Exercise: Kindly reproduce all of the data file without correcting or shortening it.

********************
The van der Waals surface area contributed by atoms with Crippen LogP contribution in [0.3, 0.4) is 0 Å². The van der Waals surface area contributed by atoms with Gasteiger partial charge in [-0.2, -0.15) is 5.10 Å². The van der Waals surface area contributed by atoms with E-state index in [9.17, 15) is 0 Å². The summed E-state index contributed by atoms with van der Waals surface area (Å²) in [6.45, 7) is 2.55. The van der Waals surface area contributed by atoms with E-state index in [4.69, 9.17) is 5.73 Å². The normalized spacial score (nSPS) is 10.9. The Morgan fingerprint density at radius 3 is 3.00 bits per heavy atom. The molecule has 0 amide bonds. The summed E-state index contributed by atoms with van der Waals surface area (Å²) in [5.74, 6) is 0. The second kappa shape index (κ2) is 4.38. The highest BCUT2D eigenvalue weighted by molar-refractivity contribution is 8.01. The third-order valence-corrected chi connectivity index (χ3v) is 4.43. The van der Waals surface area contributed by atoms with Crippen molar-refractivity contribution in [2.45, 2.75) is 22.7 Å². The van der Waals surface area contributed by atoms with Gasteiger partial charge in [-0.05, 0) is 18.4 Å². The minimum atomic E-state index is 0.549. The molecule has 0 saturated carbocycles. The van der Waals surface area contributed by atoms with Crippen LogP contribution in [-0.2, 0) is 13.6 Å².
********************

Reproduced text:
The van der Waals surface area contributed by atoms with Crippen LogP contribution in [0.3, 0.4) is 0 Å². The van der Waals surface area contributed by atoms with Gasteiger partial charge in [-0.2, -0.15) is 5.10 Å². The van der Waals surface area contributed by atoms with E-state index in [9.17, 15) is 0 Å². The summed E-state index contributed by atoms with van der Waals surface area (Å²) in [6.45, 7) is 2.55. The van der Waals surface area contributed by atoms with E-state index in [4.69, 9.17) is 5.73 Å². The normalized spacial score (nSPS) is 10.9. The Morgan fingerprint density at radius 3 is 3.00 bits per heavy atom. The molecule has 0 amide bonds. The summed E-state index contributed by atoms with van der Waals surface area (Å²) in [5.74, 6) is 0. The second kappa shape index (κ2) is 4.38. The highest BCUT2D eigenvalue weighted by molar-refractivity contribution is 8.01. The third-order valence-corrected chi connectivity index (χ3v) is 4.43. The van der Waals surface area contributed by atoms with Crippen molar-refractivity contribution in [2.45, 2.75) is 22.7 Å². The van der Waals surface area contributed by atoms with Gasteiger partial charge in [-0.05, 0) is 18.4 Å². The minimum atomic E-state index is 0.549. The molecule has 0 saturated carbocycles. The van der Waals surface area contributed by atoms with Crippen LogP contribution in [-0.2, 0) is 13.6 Å².